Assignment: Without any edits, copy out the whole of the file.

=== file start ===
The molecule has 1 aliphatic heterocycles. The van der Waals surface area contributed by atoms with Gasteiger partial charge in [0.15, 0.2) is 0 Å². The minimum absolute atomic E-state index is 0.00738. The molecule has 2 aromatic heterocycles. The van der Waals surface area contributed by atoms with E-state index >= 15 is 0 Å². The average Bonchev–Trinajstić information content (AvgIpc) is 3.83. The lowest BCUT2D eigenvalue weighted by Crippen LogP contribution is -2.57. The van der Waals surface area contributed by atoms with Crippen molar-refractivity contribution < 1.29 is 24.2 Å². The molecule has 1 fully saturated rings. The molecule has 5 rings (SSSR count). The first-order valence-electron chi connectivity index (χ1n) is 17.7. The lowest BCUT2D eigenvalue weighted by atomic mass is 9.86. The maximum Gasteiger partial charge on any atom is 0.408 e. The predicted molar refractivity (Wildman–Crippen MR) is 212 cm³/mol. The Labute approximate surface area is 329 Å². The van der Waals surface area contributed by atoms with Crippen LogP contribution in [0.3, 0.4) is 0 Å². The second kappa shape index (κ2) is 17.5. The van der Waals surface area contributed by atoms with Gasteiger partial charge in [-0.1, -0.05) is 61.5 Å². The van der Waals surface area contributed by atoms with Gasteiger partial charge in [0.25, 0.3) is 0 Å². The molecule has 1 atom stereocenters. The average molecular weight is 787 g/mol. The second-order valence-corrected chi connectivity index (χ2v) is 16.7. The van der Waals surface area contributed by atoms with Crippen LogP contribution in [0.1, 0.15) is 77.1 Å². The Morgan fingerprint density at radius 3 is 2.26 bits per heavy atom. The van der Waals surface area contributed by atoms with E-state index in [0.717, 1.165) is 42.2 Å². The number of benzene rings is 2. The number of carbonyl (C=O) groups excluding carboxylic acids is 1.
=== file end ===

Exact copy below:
The molecule has 1 aliphatic heterocycles. The van der Waals surface area contributed by atoms with Gasteiger partial charge in [0.15, 0.2) is 0 Å². The minimum absolute atomic E-state index is 0.00738. The molecule has 2 aromatic heterocycles. The van der Waals surface area contributed by atoms with E-state index >= 15 is 0 Å². The average Bonchev–Trinajstić information content (AvgIpc) is 3.83. The lowest BCUT2D eigenvalue weighted by Crippen LogP contribution is -2.57. The van der Waals surface area contributed by atoms with Crippen molar-refractivity contribution < 1.29 is 24.2 Å². The molecule has 1 fully saturated rings. The molecule has 5 rings (SSSR count). The first-order valence-electron chi connectivity index (χ1n) is 17.7. The lowest BCUT2D eigenvalue weighted by atomic mass is 9.86. The maximum Gasteiger partial charge on any atom is 0.408 e. The predicted molar refractivity (Wildman–Crippen MR) is 212 cm³/mol. The Labute approximate surface area is 329 Å². The van der Waals surface area contributed by atoms with Crippen LogP contribution in [0.3, 0.4) is 0 Å². The second kappa shape index (κ2) is 17.5. The van der Waals surface area contributed by atoms with Gasteiger partial charge in [-0.1, -0.05) is 61.5 Å². The van der Waals surface area contributed by atoms with Gasteiger partial charge in [0.25, 0.3) is 0 Å². The molecule has 1 atom stereocenters. The average molecular weight is 787 g/mol. The second-order valence-corrected chi connectivity index (χ2v) is 16.7. The van der Waals surface area contributed by atoms with Crippen LogP contribution in [0.1, 0.15) is 77.1 Å². The Morgan fingerprint density at radius 3 is 2.26 bits per heavy atom. The van der Waals surface area contributed by atoms with E-state index in [0.717, 1.165) is 42.2 Å². The number of benzene rings is 2. The number of carbonyl (C=O) groups excluding carboxylic acids is 1.